Growth of Godly Character in the life of the Leader
“But the fruit of the Spirit is love, joy, peace, patience, kindness, goodness, faithfulness, gentleness and self-control.” Galatians 5:22
“Everything in me wanted to give up. I could hear the blood pumping through my veins in a pained discourse as I plodded my final heavy steps around New York. “Why on earth did I sign up for this?” I thought. My mind went back to the initial innocent enthusiasm I had felt as I signed up for the marathon run. The training and preparation had been good and I had run off with joy and gusto as the gun sounded, joining thousands of other yet un-pained heroes on their first energy filled steps. However, after 40 kilometres, the dark macadam had sucked out my last ounces of strength and conviction. I had absolutely nothing left except the reality of my suffering…and my will to hang on and finish.”
The above story, apart from being an expression of my love of running, is also a condensed parable of my last 30 years of serving the Lord in World Horizons. Leadership is definitely not a short–term project. It is not a quick euphoric, miracle filled sprint, but a slow plodding marathon. It is said that when people asked the famous pioneer missionary, William Carey, the secret of his success, he answered:
“I can plod. I can persevere in any definite pursuit. To this I owe everything.”
It seems that the slow “iplod” principle of the past needs to be incorporated into the fast paced “ipod” or “ipad” principle of today!
The above passage from Galatians gives a list of God-given qualities necessary for godly character. I would like to make an appeal to one of these “fruits” as being a fundamental attribute for leadership success, and a factor that has underpinned my own journey – μακροθυμία makrothumia !
A leader needs longsuffering!
It is made up of two words, makro – long, and thumia – passion.
Serious leadership is marked by its ability to engage in the long-term – the years of language learning, the years of investing into people, and the years of longing in prayer. It will also engage the geographical and cultural “long” – far away, inhospitable desert areas or mega cities, unreached people groups, and distance from loved ones.
Leadership is also about manifesting passion. Passion is what makes people want to follow you. It is much more than the worldly passion of human energy and more like the Christ like sacrifice which is “sold out” to God’s purpose. It is the “heavy breathed” prayer for the lost, the impassioned Gospel on our lips and the daily dying of serving others.
In some countries the Lord has been working powerfully and many vigorous churches have been established. Growth can be rapid, and baptisms of new converts a common experience. It can be very hard for leaders sent out from these places into more Gospel resistant areas to come to terms with a much slower pace of progress. Persevering through the barren times is also part of the gift of makrothumia. You may also be confronted with your own “dark night of the soul”, when the heavens seem shut, the Word and prayer barren, and sin so present. This is when you need the sheer will to not give up, but to push through and finish the race.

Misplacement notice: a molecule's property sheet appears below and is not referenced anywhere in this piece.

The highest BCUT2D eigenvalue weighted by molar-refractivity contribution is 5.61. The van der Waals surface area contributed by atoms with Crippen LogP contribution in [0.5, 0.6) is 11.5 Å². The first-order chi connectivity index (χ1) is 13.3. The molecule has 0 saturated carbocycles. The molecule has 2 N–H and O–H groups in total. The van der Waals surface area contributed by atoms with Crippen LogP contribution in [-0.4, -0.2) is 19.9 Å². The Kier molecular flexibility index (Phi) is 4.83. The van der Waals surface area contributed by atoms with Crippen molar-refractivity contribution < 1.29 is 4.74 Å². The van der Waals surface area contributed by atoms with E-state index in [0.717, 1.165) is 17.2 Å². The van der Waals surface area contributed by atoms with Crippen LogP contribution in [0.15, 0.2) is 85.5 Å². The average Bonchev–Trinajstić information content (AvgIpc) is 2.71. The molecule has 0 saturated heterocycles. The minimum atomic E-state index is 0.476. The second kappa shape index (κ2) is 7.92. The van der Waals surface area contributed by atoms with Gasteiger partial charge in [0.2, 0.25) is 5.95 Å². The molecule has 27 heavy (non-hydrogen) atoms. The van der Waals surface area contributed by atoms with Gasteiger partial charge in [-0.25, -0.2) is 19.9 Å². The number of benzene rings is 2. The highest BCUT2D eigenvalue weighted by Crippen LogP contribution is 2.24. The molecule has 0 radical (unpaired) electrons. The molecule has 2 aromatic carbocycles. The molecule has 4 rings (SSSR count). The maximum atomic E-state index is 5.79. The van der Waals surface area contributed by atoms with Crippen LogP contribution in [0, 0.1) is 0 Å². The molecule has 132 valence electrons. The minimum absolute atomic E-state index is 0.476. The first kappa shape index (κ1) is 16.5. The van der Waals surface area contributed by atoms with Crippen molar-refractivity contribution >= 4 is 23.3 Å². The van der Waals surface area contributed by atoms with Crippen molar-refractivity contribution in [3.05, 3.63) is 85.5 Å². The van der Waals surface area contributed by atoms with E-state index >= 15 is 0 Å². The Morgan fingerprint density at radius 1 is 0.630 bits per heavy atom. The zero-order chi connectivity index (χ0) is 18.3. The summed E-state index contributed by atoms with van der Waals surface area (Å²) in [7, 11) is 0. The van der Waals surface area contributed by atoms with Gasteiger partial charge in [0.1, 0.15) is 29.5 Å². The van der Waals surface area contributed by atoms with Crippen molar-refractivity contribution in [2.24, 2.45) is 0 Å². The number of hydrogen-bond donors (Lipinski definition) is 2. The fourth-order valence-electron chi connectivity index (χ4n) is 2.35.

There are eight remaining attributes of the “love fruit” of Galatians. I think I could probably sum these up with one phrase from the parable of the sower in Luke 8:1-15
“But the seed on good soil stands for those with a noble and good heart, who hear the word, retain it, and by persevering produce a crop.”
A leader must have a noble – kalos, and good – agathos, heart. This heart attitude must be linked to love of the Word of God. When I first became a Christian I committed to read through the whole of the Bible every year, and the early teaching I received at World Horizons also encouraged deep personal meditation on the Word of God.
We discover that a heart for Christ, filled with His Word, must also – as we have already seen, persevere – hypomone. This is the same endurance that “stays under” the yoke, doesn’t give up, but pushes through to fruitfulness.
As a final encouragement I would like to leave you with a couple of key principles from 2 Timothy 1:8-9
“So do not be ashamed to testify about our Lord, or ashamed of me his prisoner. But join with me in suffering for the gospel, by the power of God, who has saved us and called us to a holy life– not because of anything we have done but because of his own purpose and grace.”
Every leader needs a “called character” – a deep sense of calling and purpose. Jeremiah knew that he had been given a prophetic vocation even before the day he was born, and the apostle Paul in the New Testament was also gripped with a conviction of his own destiny:
“But when God, who set me apart from birth and called me by his grace…” Galatians 1:15
Paul’s testimony here also underlines the second key principle of “grace”. Grace is the leader’s energy! Paul’s entire character was consumed by a deep revelation of grace. Even when he got overwhelmed with his “work”, he knew that it was the power of grace – and not perspiration, which really kept him going.
“But by the grace of God I am what I am, and his grace to me was not without effect. No, I worked harder than all of them – yet not I, but the grace of God that was with me.” 1 Corinthians 15:10
Grace keeps you from getting destroyed by the bitterness which can often come from life’s conflicts. Keep your cutting edge of grace so that you can scythe off every bitter root that attempts to establish itself in your heart, and set you against precious brothers and sisters.
“See to it that no one misses the grace of God and that no bitter root grows up to cause trouble and defile many.” Hebrews 12:15
So be encouraged and strengthened in your long distance, noble hearted, grace empowered leadership!
This has been my own leadership refrain over these past thirty years –
“Not I…but the grace with me!”
May it be yours to.